UPDATED: A panel discussion on a range of internet safety and security topics will be broadcast tonight live on TVNZ 7 and streamed over the internet. The event is organised by TVNZ 7 in cooperation with Netsafe and InternetNZ.
Panellists will include InternetNZ CEO Vikram Kumar, NetSafe executive director Martin Cocker, Family First national director Bob McCroskie, Watchdog international MD Peter Mancer, associate at law firm Taylor Shaw Kathryn Dalziel, TIG CEO Rob Spray, Lateral Security technical director Nick von Dadelszen and Orcon CEO Scott Bartlett. A pre-event workshop this morning in Auckland and Wellington venues, linked by videoconference and attended by several of the panellists, gave a flavour of the topics likely to be tackled. The workshops discussed internet safety, particularly for children and young people and internet censorship — a hot topic in Australia, though proposals for compulsory filtering of material “refused classification” now appear off the table on both sides going into the general election. Filtering is less controversial in New Zealand, where it is still branded “voluntary” and narrowly focussed on child sexual abuse imagery. Better cyber-defences for the country and its essential services were briefly discussed at this session.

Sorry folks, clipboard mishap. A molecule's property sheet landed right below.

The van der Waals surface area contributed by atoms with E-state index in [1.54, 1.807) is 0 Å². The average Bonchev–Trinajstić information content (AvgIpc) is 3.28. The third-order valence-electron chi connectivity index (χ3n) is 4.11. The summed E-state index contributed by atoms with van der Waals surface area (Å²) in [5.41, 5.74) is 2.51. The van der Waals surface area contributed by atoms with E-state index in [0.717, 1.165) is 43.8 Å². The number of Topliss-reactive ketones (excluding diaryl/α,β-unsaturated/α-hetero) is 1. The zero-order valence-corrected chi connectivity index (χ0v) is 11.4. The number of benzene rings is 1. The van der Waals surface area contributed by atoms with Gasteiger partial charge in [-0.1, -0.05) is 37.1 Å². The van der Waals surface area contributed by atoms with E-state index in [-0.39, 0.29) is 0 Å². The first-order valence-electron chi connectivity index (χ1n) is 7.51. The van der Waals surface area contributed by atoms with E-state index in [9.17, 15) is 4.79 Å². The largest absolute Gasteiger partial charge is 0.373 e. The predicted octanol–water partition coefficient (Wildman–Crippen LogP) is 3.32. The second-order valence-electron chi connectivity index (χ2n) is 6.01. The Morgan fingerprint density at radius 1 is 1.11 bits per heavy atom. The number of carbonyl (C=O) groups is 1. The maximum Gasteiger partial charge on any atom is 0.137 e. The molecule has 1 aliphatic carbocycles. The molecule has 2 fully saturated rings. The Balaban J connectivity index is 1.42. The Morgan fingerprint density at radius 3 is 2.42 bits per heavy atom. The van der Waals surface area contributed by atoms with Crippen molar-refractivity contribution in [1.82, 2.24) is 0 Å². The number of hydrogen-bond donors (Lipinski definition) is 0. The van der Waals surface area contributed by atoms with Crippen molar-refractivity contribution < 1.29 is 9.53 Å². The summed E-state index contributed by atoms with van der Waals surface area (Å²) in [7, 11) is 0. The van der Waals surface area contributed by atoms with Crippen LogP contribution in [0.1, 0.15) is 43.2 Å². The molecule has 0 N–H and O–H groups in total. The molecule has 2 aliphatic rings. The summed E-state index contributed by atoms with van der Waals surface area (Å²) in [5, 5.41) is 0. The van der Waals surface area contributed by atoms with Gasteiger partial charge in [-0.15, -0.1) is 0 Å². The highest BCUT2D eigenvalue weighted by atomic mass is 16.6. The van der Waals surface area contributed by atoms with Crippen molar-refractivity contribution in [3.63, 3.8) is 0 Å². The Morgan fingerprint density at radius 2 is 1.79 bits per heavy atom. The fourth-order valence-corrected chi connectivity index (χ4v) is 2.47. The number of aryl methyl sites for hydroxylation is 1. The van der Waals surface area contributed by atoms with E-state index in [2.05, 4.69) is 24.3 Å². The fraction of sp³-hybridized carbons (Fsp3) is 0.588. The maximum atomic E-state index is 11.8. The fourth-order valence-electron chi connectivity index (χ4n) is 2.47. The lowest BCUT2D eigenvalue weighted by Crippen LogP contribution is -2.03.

Lastly, the workshop tackled “Individual versus Industry” . For example, can ISPs claim to be merely operators of “dumb” pipes or should they bear a share of responsibility for what their users do online? File-sharing and copyright, perhaps surprisingly, did not come up in the workshop. Instead this session concentrated on the general responsibilities of an ISP. These should emphasise the welfare of their user community as a whole, and hence their own business, said one experienced speaker; for example, the ISP should have no hesitation in warning and reducing or terminating service to a user who is indulging in illegal or dangerous behaviour such as running a computer that has been taken over by malware. This part of the workshop discussion also debated the duty of care, if any, of online companies such as Facebook and Google to keep our personal information private. It asked: Is there a privacy tradeoff the public is willing to bear? While Facebook tends to push limits it was agreed, a productive dialogue has gone on with its users. However, methods it has now given users to regulate privacy settings are not very easy to navigate, perhaps intentionally so, participants pointed out. The broadcast/webcast starts at 9:10pm. Discussion is already being held in a Facebook forum and there are polls on the InternetNZ site.
The debate will be re-broadcast on Thursday August 12 Friday August 13 and Saturday August 14.
The streamed broadcast will be available on the InternetNZ site at http://internetnz.net.nz/tvnz7debate.